Posted Feb 15, 2012 12:00 pm CST
A former corporate lawyer who is an introvert is standing up for others like her in a new book called Quiet: the Power of Introverts in a World that Can’t Stop Talking.
Susan Cain says she realized she was in the wrong field when her former law school buddies spoke with admiration and jealousy about a former classmate arguing cases before the U.S. Supreme Court. Cain wasn’t jealous because she “didn’t aspire to the accolades of lawyering,” she wrote for Psychology Today. Instead, she admired college classmates who became writers or psychologists.
Cain asserts that extraversion became increasingly valued in American culture with the rise of big business at the turn of the century. “Suddenly what was admired was to be magnetic and charismatic,” she tells NPR.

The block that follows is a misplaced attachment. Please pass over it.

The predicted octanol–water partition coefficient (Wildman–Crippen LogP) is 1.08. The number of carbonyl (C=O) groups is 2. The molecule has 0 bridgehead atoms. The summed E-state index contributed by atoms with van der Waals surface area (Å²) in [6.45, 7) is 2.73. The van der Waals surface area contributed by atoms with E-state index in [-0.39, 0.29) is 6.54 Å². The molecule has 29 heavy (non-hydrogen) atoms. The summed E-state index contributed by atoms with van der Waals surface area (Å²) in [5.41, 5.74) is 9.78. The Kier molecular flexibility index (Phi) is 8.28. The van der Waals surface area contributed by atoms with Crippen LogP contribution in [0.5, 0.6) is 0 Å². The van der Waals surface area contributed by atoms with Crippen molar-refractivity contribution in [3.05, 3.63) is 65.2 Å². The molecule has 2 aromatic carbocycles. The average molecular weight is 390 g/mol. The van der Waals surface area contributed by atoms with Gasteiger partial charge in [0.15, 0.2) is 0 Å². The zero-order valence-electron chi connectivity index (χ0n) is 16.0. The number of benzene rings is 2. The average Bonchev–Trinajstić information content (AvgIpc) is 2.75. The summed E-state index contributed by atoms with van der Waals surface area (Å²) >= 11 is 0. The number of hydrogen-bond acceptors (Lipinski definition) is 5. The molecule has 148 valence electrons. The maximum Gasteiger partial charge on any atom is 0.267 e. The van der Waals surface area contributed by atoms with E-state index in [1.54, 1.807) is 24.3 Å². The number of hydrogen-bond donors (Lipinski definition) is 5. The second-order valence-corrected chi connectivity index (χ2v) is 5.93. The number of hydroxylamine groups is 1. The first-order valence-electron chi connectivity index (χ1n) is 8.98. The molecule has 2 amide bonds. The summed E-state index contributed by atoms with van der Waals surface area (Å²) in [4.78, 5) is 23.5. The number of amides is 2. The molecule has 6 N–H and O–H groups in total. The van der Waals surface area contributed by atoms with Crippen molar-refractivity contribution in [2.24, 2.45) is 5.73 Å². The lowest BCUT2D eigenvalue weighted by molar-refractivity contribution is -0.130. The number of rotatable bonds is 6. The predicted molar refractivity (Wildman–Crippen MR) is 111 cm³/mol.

Introverts, on the other hand, are less often groomed for leadership positions and expected to work in offices set up for group interaction rather than privacy. Introversion is thought to be “a second-class personality trait, somewhere between a disappointment and a pathology,” she asserts.
Cain says these questions can help you find the right career: What careers inspire admiration or envy? When you were a child, what did you want to be when you grew up, and what inspired that choice? What kind of unpaid or unnecessary work do you like to do? When you think about your purpose in life, is there anything so inspiring that it makes you cry?